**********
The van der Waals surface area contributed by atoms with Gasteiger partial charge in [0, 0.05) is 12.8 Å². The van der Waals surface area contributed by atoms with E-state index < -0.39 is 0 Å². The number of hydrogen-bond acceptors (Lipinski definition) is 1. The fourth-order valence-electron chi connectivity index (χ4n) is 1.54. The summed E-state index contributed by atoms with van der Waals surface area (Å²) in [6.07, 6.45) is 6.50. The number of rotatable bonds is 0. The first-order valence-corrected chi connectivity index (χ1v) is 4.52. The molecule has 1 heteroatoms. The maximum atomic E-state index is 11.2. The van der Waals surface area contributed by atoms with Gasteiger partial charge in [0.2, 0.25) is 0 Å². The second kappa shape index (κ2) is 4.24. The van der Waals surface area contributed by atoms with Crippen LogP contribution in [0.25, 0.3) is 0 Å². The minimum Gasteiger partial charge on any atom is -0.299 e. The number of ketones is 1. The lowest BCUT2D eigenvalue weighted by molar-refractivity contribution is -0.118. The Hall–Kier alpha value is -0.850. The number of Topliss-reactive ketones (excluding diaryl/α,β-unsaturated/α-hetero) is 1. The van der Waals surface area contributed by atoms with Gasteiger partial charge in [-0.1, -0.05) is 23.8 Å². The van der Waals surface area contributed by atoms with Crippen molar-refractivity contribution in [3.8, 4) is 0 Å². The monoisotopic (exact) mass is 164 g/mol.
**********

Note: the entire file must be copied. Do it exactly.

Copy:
The van der Waals surface area contributed by atoms with Gasteiger partial charge in [0, 0.05) is 12.8 Å². The van der Waals surface area contributed by atoms with E-state index < -0.39 is 0 Å². The number of hydrogen-bond acceptors (Lipinski definition) is 1. The fourth-order valence-electron chi connectivity index (χ4n) is 1.54. The summed E-state index contributed by atoms with van der Waals surface area (Å²) in [6.07, 6.45) is 6.50. The number of rotatable bonds is 0. The first-order valence-corrected chi connectivity index (χ1v) is 4.52. The molecule has 1 heteroatoms. The maximum atomic E-state index is 11.2. The van der Waals surface area contributed by atoms with Gasteiger partial charge in [0.2, 0.25) is 0 Å². The second kappa shape index (κ2) is 4.24. The van der Waals surface area contributed by atoms with Crippen LogP contribution in [0.25, 0.3) is 0 Å². The minimum Gasteiger partial charge on any atom is -0.299 e. The number of ketones is 1. The lowest BCUT2D eigenvalue weighted by molar-refractivity contribution is -0.118. The Hall–Kier alpha value is -0.850. The number of Topliss-reactive ketones (excluding diaryl/α,β-unsaturated/α-hetero) is 1. The van der Waals surface area contributed by atoms with Gasteiger partial charge in [-0.1, -0.05) is 23.8 Å². The van der Waals surface area contributed by atoms with Crippen molar-refractivity contribution in [3.8, 4) is 0 Å². The monoisotopic (exact) mass is 164 g/mol.